# I Differential equations and numerical methods questions

1. Jul 22, 2016

### awholenumber

i have few doubts about differential equations and numerical methods ...
in a differential equation question ... you are given an instantaneous rate of change...
and you are supposed to find the function that gives , this instantaneous rate of change

is this same as ...

f(0)=1,
f(0.01)=1.01,
f(0.02)=1.0201,
f(0.03)= 1.030301

??

2. Jul 22, 2016

### BvU

Yes. Note that replacing $\ dy\over dx\$ by $\ \Delta y\over \Delta x\$ is an approximation....

3. Jul 22, 2016

### awholenumber

thanks ...

does anyone know how to re write this equation for numerical approximations ??

4. Jul 22, 2016

### BvU

No approximation needed: you have solved the equation....

5. Jul 22, 2016

### awholenumber

i am trying to understand some things in plain english ...
in a differential equation question,you are given an instantaneous rate of change of an object
The gradient of the curve dy/dx is the instantaneous change of y with respect to x ,the rate at which y is changing as x is changing
and you are supposed to find the function that gives , this instantaneous rate of change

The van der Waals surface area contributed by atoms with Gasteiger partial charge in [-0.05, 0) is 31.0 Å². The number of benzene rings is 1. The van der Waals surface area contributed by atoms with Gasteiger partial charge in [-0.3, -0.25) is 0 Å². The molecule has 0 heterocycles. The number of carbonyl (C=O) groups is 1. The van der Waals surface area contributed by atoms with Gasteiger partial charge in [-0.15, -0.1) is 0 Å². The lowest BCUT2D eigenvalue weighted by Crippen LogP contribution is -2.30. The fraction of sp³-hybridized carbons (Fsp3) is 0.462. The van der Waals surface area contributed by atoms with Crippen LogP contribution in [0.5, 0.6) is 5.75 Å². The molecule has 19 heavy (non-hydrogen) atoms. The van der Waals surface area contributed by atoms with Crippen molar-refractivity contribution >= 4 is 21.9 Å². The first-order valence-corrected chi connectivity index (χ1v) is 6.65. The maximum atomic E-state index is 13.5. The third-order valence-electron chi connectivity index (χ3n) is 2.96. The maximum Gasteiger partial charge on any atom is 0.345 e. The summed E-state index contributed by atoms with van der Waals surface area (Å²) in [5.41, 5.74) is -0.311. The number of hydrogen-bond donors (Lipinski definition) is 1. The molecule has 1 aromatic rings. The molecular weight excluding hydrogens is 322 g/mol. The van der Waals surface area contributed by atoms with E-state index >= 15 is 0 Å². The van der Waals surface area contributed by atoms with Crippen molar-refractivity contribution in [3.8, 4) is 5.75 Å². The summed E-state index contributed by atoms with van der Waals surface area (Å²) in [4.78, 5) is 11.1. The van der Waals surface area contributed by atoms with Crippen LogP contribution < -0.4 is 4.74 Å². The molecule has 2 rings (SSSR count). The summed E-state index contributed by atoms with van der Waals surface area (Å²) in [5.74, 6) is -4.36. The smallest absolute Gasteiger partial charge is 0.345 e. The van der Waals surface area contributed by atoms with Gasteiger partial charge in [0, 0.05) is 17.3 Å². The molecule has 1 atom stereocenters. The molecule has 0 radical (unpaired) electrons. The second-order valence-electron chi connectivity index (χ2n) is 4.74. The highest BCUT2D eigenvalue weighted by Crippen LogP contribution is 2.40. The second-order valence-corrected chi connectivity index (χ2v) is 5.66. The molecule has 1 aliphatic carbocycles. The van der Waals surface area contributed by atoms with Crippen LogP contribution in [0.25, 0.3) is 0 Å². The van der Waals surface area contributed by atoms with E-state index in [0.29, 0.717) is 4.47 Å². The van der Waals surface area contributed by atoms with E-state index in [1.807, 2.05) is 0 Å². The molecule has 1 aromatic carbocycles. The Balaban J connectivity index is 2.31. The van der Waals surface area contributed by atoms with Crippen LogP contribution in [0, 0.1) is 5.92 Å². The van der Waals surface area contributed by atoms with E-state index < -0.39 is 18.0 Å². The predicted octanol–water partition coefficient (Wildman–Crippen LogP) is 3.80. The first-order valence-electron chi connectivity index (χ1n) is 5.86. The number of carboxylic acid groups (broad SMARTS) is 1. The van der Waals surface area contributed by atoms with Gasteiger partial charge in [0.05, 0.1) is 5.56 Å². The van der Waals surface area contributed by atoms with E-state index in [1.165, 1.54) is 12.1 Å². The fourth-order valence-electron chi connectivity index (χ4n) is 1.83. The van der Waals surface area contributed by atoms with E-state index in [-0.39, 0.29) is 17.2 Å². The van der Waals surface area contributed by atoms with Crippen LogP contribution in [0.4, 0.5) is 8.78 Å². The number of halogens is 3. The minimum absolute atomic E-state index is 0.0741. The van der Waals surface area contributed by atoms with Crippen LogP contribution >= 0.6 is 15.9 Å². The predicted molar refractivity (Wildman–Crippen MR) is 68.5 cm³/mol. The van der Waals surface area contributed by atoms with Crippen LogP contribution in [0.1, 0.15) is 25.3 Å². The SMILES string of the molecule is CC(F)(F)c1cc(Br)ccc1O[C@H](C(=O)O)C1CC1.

and this is same as ...

f(0)=1,
f(0.01)=1.01,
f(0.02)=1.0201,
f(0.03)= 1.030301

??

wasn't i supposed to find the function that gives ,this instantaneous rate of change ??
The answer is the function that has that rate of change
The answer is a function that has the instantaneous rate of change that you were given ...

now i have four functions and four instantaneous rate of change ??
what does this mean ??
does it mean that i have four functions that has the instantaneous rate of change that i was given

??

6. Jul 22, 2016

### BvU

You have two equations with a different character: one (${dy\over dx}=x^2-3$) is of the type $y'= f(x)$ and the other is of the type $y'= f(y)$ (I use the abbreviation $y'$ for the derivative ${dy\over dx}$ ).

$y'= f(x)$ is solved if you can find a primitive of f : a function $F(x)$ for which $F'= f$.

There is the small matter of the integration constant: If you know your rate of change but you don't know where you start, then you can not determine where you will be next.

In other words: With every differential eqiuation you need something to deal with the integration constant (one for every "quote") . For example a function value at x = 0 (or a function value at any other point).

Your first equation isn't accompanied by such a condition, so you can't get further than $y = F(x) = x^3/3-3x + K$.

Your second differential equation does have a condition: $y(0) = 1$. You solve numerically by approaching y(0) as a linear function for a small step:$$y(0+\Delta x) \approx y(0) + \Delta x {dy\over dx}$$ when all you really know is $$\lim_{h\downarrow 0} { y(0+h) - y(0) \over h } = {dy\over dx} \ .$$
When you take a few steps you get a sequence of approximated function values, but not a function (in the sense of an exact prescription what to do with x to get y).

So for $\ y'= y\ \ \& \ \ y(0) = 1 \$ you have found four function values, not four functions.

Last edited: Jul 22, 2016
7. Jul 22, 2016

### awholenumber

BvU ,